That the police in general and the Met in particular are a lot less straightforward and decent than they might be is clear. However, the most likely explanation to me is the same one that applies all over the public arena. Large, remote bureaucracies, with nothing you could really call leadership but instead a belief in target driven managerialism, however poorly it fits their real situation.

This has probably been made worse by the behaviour of ACPO and I wouldn't want to say anything positive about that organisation, but it is understandable. Whilst the public might want effective local policing, they know government, both local and national, want yes men and scapegoats. (not necessarily in that order) It's easy to understand that senior officers thought that as they were operating in a very politicised environment they'd better get good at politics. Like so many things, it's been bad for the police, bad for the public but very good for some.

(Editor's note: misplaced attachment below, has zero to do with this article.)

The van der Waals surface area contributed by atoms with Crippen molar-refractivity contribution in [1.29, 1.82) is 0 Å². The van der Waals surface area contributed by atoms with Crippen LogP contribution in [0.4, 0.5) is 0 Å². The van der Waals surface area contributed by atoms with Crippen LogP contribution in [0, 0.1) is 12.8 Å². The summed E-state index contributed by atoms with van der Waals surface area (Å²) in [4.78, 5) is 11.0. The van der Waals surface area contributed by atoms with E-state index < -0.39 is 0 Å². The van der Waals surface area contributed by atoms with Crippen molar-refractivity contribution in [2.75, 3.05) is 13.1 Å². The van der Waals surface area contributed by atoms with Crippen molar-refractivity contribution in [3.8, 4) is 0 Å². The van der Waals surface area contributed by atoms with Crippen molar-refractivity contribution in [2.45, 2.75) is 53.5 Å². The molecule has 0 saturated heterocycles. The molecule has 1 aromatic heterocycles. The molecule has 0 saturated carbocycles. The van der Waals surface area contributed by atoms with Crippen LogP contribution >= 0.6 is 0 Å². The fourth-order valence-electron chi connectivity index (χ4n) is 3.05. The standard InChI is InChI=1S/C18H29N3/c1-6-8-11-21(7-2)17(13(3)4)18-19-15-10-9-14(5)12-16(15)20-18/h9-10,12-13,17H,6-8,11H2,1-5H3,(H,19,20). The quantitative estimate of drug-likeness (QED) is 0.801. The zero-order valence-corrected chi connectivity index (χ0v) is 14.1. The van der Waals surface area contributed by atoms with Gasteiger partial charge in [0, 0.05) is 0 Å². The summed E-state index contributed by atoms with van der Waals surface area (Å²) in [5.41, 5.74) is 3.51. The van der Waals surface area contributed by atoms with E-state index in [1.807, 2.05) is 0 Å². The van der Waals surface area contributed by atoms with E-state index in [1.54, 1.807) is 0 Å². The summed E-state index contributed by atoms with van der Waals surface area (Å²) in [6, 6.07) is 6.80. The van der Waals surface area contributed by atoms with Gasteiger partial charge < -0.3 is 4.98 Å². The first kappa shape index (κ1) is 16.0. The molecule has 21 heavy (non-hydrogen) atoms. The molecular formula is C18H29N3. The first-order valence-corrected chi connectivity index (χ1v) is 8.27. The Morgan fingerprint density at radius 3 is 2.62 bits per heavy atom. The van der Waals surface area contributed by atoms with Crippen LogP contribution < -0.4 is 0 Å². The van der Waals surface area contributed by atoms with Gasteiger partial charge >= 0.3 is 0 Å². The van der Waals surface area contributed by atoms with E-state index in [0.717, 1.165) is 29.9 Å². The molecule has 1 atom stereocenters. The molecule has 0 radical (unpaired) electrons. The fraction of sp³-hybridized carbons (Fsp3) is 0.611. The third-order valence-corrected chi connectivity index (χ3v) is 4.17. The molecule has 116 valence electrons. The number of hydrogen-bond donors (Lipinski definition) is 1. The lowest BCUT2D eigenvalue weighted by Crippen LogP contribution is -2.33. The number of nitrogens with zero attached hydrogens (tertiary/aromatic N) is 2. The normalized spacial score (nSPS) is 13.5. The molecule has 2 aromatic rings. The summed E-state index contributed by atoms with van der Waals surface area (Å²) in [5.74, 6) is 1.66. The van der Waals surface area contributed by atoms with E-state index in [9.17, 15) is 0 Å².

Anonymous said...

It is a gross over-simplification to say that all coppers are bent, but there are enough of them to be a major worry. They don't enter the force bent, but bend progressively, starting with something small and after that get worse and worse. The system that one copper's evidence trumps anyone else's, two coppers' evidence is irrefutable gives them a sense of power.
I was fitted up for the first time in 1966, and lost my faith in the police back then - and I see nothing to convince me they have got better since.
Can you meet a decent copper who upholds the law? Of course you can. I'd even go so far as to hope they are in the majority. But I fear that the rotten apples have contaminated a good proportion of the barrel.
At least back then we might have thought there were bent coppers at the bottom of the pyramid - now we know that they are at the top.

Anon 2 said...